Authors: Heidi Schneider*, McMaster University
Topics: Qualitative Research, Migration
Keywords: Refugee Claimants, Housing, Discrimination, Qualitative
Session Type: Virtual Paper
Start / End Time: 4:40 PM / 5:55 PM
Room: Virtual 13
Presentation File: No File Uploaded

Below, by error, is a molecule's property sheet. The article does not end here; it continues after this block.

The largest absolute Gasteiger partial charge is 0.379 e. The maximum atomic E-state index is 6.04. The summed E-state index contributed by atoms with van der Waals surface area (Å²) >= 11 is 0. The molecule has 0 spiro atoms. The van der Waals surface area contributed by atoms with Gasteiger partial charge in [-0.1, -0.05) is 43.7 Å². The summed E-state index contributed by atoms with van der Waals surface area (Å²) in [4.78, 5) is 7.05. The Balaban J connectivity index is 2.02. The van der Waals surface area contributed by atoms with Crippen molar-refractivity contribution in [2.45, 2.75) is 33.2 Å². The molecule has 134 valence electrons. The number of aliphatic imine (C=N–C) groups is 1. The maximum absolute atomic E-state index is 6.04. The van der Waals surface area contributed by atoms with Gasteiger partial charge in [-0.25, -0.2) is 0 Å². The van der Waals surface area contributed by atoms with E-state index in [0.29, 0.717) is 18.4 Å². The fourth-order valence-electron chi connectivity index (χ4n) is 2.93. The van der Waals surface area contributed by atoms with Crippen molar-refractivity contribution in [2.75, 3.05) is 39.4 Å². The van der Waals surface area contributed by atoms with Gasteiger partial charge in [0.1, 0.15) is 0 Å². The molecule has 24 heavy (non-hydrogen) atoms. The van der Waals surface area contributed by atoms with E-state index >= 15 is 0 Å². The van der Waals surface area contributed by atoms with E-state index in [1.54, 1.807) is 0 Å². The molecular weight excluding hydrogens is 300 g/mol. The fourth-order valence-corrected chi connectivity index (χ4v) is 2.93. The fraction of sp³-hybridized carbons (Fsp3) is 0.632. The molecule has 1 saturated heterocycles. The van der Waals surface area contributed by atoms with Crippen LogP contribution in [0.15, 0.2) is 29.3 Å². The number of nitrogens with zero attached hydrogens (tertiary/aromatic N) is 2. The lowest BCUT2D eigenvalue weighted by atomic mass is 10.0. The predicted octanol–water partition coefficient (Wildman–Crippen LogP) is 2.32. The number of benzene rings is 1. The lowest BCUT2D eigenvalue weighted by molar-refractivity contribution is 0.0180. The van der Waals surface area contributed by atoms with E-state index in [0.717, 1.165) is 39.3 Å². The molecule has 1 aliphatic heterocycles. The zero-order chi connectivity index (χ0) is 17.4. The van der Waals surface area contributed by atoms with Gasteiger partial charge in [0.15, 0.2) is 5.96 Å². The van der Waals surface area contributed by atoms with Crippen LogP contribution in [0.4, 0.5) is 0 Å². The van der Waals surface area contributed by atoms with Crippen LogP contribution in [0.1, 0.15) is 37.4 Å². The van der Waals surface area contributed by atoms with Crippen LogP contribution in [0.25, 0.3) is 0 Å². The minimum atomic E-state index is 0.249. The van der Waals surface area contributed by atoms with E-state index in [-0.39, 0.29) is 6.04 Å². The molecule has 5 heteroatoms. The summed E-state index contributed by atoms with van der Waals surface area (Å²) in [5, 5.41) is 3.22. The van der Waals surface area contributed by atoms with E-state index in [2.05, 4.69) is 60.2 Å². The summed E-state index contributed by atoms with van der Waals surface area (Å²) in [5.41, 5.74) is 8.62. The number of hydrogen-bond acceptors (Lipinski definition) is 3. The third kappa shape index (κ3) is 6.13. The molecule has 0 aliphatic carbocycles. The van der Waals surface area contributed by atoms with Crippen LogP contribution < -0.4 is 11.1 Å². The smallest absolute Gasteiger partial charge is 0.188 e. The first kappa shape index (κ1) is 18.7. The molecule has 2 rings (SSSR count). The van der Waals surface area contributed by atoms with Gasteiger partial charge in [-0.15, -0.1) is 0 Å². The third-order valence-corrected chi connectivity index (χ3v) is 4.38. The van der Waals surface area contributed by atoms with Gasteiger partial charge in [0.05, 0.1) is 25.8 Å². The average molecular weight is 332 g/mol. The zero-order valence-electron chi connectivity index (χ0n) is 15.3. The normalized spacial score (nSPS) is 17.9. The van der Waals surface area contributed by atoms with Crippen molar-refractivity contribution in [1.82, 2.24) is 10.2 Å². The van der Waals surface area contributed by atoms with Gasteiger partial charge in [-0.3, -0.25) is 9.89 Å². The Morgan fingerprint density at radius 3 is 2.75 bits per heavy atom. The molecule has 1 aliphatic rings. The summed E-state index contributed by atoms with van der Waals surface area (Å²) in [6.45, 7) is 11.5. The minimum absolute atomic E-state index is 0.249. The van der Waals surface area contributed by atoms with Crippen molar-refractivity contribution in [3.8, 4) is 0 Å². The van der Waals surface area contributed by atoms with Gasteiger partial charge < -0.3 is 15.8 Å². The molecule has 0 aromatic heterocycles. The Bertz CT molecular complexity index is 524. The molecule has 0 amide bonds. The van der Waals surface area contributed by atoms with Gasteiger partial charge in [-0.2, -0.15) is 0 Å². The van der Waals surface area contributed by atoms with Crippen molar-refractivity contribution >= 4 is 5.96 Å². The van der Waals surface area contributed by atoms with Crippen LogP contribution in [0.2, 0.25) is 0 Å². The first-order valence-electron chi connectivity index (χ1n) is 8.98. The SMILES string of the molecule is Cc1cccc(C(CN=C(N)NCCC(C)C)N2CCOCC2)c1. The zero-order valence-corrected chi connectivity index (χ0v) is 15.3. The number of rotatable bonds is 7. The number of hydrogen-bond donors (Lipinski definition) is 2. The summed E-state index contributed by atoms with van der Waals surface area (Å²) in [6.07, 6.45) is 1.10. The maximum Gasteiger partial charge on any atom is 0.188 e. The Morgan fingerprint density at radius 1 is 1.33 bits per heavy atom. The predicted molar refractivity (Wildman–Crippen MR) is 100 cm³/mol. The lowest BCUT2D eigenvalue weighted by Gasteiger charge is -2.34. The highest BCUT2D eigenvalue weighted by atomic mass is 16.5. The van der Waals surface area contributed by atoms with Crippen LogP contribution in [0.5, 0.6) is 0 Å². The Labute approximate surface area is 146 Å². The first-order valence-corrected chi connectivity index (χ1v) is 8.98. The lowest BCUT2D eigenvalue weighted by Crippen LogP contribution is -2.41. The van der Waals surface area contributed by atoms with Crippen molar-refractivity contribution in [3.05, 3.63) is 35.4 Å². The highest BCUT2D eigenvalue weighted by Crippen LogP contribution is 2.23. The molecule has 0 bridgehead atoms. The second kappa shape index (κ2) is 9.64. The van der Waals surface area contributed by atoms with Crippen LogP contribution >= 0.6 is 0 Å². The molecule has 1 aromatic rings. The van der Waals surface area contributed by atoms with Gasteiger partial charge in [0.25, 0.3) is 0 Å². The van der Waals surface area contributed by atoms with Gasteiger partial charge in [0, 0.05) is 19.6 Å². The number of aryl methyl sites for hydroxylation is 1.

Between 2015-2016 roughly 43% of all refugees who came to Canada settled in Ontario, and of these, roughly 40% settled in the Greater Toronto-Hamilton Area (Oda, et al., 2018). As with many Canadian cities, the housing market in the city of Hamilton has become increasingly competitive, with vacancy rates hovering between 3.1 – 3.19% between 2018-2019 for private apartments (CMHC, 2019). Considering this increase in competition, this study sought to better understand the experiences of refugee claimants when searching for housing in Hamilton and identify any factors that influence this process. Semi-structured interviews were conducted with refugee claimants currently living in Hamilton, who were asked to reflect on their experiences searching for housing. Individuals involved with refugee resettlement or housing organizations in the city were also interviewed to provide background and contextual information for the study. Content analysis and thematic coding were used to pull themes from the data. Strict housing applications were reported to be the key mechanism used by some landlords to exclude certain populations from accessing housing. This paper discusses these findings and argues that refugee claimants are uniquely susceptible to, and disadvantaged by, this practice because they often occupy multiple identities that are commonly discriminated against in the housing market. For the analysis, these identities were divided into two groups: personal attributes (e.g. ethnicity, refugee status, etc.) that are unchanging, and circumstances which are often beyond the person’s control (e.g. income, lack of previous landlord references) but which can change overtime.